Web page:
Braising is cooking in a small amount of liquid. One of the more complicated techniques facing the cook, there are a lot of tricks to braising and several distinctions that need to be made. There are four kinds of braising–long or short and brown or white. A long or short braise can be brown or white.
Brown braising simply means that the food being braised has been browned before any liquid is added. A white braise is just cooked in liquid without any preliminary browning. Short braising is braising in which the food is simply heated through such as when braising seafood, except squid and octopus which are long braised. Long braising is really classic braising per se when foods are exposed to long cooking in a small amount of liquid. I combine the kinds of braising into white-short, white-long, brown-short, and brown-long. Braising is distinguished from poaching because a small amount of liquid is used (typically enough to come halfway up the sides of whatever’s being braised) versus the large amount of liquid used (typically enough to cover) in poaching.
To white-short braise a fish, a technique that works especially well for flat fish, simply put the fish in the pan (ideally a pan that matches its shape and size) with enough liquid to come halfway up its sides. (Hence the importance of the pan fitting the food–if the pan’s too large, too much liquid will be required for the braising and the resulting braising liquid will be insipid.) When the fish is done, simply transfer it to a platter and make a sauce out of the surrounding liquid. One of the easiest methods is simply to swirl in a little butter or add a little cream. When cream is used the sauce can be reduced so it will coat the fish. When butter is used, the braising liquid should be reduced before the butter is swirled in—once the butter is in, the sauce can no longer be reduced or it will break.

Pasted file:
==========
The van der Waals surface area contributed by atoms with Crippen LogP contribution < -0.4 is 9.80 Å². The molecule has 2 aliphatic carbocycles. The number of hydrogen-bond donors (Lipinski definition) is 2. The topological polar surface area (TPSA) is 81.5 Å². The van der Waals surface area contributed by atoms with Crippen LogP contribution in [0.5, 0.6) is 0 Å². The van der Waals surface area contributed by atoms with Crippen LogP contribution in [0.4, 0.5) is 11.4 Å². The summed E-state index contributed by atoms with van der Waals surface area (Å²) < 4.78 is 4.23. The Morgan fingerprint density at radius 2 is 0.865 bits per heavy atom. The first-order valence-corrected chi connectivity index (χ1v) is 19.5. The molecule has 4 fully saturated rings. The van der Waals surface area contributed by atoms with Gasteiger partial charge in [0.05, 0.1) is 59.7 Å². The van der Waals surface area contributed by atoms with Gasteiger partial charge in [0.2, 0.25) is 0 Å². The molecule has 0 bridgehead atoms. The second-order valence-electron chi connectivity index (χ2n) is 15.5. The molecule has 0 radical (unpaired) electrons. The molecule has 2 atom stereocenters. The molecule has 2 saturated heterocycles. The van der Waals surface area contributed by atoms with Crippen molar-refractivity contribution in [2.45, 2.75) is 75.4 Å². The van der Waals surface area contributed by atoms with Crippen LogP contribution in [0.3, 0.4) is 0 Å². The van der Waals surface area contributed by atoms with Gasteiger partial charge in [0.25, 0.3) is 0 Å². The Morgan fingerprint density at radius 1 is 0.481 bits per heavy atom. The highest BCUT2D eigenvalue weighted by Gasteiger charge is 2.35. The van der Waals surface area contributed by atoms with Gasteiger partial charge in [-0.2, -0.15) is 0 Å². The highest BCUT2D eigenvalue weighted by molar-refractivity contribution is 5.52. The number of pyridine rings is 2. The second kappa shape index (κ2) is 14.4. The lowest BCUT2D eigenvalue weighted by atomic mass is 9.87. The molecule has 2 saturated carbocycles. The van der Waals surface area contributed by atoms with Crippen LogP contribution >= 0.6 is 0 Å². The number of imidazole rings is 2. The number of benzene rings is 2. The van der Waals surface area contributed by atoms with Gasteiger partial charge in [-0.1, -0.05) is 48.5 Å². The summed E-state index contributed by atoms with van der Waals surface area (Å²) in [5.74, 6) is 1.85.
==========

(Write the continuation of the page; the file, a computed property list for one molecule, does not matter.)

White-long braising is typically used for veal. It works especially well for osso buco. The food is gently simmered, the pot covered, and surrounded with liquid, ideally something tasty such as good broth. Again, the pan should fit the food as closely as possible to minimize the amount of braising liquid required. I usually cover the pan with aluminum foil before putting on the lid or at least turn the cover upside down so that moisture condenses on the underside and bastes the meat. The surrounding liquid must never boil or the meat will dry out and the fat released will get churned back into the liquid leaving it greasy. The meat is done when a knife or skewer slides easily in and out without the meat “gripping” it. (When long braising don’t bother to check the temperature to determine doneness since it’s necessarily high. It’s the prolonged contact with high heat that accomplishes the braising.) Transfer the meat gently–it may be falling off the bone–to a platter and keep it warm in the oven while you’re finishing the sauce. The best sauce for a long braise is usually the unadorned braising liquid. To concentrate the liquid, simmer it gently on the stove with the pan on the edge of the flame. This causes the liquid to simmer only on one side and pushes the fat and scum to the other, making the liquid easier to skim. Skim off the fat and grease as they float to the surface. When the liquid gets slightly syrupy it’s ready to serve. Now of course you can get fancy and manipulate the braising liquid by adding truffles, wild mushrooms, herbs, , star anise, lemon grass, cream or butter…